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This is the future Capitalism offers us

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posted on Feb, 8 2013 @ 03:13 AM
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news.yahoo.com...

You ready to live in a cage? Hong Kong has been capitalist for years and has very little of a middle class. Real estate costs a fortune and the free market is ruthless and there's little of a safety net.

Without a form of support for middle class and lower class people, soon we will be living literally like pet rats.
edit on 8-2-2013 by lampsalot because: (no reason given)




posted on Feb, 8 2013 @ 03:18 AM
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reply to post by lampsalot
 


You know better than to create a one liner OP



posted on Feb, 8 2013 @ 03:19 AM
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reply to post by lampsalot
 


Do you know how to use any of the features in ATS. You can copy and paste information from the article, by copying and pasting in EX-TEXT button. It's also worth stating your own opinion


HONG KONG (AP) -- For many of the richest people in Hong Kong, one of Asia's wealthiest cities, home is a mansion with an expansive view from the heights of Victoria Peak. For some of the poorest, like Leung Cho-yin, home is a metal cage. The 67-year-old former butcher pays 1,300 Hong Kong dollars ($167) a month for one of about a dozen wire mesh cages resembling rabbit hutches crammed into a dilapidated apartment in a gritty, working-class West Kowloon neighborhood.

news.yahoo.com...

Hong Kong is often trumpeted by our politicians as somewhere we need to compete with.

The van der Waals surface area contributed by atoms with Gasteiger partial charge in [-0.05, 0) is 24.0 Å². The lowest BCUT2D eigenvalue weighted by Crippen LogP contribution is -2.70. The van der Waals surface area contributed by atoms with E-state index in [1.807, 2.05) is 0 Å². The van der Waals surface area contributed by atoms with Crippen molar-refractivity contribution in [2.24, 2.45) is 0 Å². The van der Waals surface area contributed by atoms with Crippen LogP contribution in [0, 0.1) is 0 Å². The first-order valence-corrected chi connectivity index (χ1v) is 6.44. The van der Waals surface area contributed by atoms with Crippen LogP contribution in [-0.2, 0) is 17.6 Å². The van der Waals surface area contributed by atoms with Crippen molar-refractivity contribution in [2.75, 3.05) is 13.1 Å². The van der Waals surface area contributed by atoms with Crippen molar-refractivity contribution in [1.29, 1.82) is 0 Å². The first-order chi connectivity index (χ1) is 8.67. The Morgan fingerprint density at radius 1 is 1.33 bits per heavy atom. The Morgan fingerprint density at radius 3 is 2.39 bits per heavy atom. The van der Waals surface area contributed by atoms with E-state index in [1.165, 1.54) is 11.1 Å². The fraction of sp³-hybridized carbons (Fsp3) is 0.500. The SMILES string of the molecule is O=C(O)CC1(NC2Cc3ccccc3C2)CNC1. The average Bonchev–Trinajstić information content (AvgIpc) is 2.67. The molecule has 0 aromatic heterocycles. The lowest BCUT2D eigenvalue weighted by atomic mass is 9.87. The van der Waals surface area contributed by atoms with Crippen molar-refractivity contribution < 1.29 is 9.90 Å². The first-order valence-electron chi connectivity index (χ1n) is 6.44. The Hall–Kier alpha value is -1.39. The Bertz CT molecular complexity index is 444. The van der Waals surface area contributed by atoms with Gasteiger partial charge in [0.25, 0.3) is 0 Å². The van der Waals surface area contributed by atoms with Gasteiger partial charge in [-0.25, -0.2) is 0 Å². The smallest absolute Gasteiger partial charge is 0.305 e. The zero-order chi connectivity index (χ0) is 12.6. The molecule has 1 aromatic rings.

edit on 8-2-2013 by woodwardjnr because: (no reason given)



posted on Feb, 8 2013 @ 03:32 AM
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Sorry - I'm just tired. I added some more to the opening.



posted on Feb, 8 2013 @ 03:52 AM
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reply to post by lampsalot
 


S+F Lampsalot.
I hadn't heard about this before and I am with you on the future of capitalism.



posted on Feb, 8 2013 @ 03:54 AM
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Originally posted by lampsalot
news.yahoo.com...

You ready to live in a cage? Hong Kong has been capitalist for years and has very little of a middle class. Real estate costs a fortune and the free market is ruthless and there's little of a safety net.

Without a form of support for middle class and lower class people, soon we will be living literally like pet rats.
edit on 8-2-2013 by lampsalot because: (no reason given)


Still seems to have worked out better than anything else. What would you prefer ? feudalism, communism ?



posted on Feb, 8 2013 @ 03:58 AM
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Any sort of system, if used exclusively, it will deteriorate eventually.

Various systems combined tend to sustain and endure longer.
There are countries that combine areas of capitalism and socialism in their structure. From my own limited view, that seems to be the most effective idea (but then I tend to feel repulsed by extremes in anything, I admit).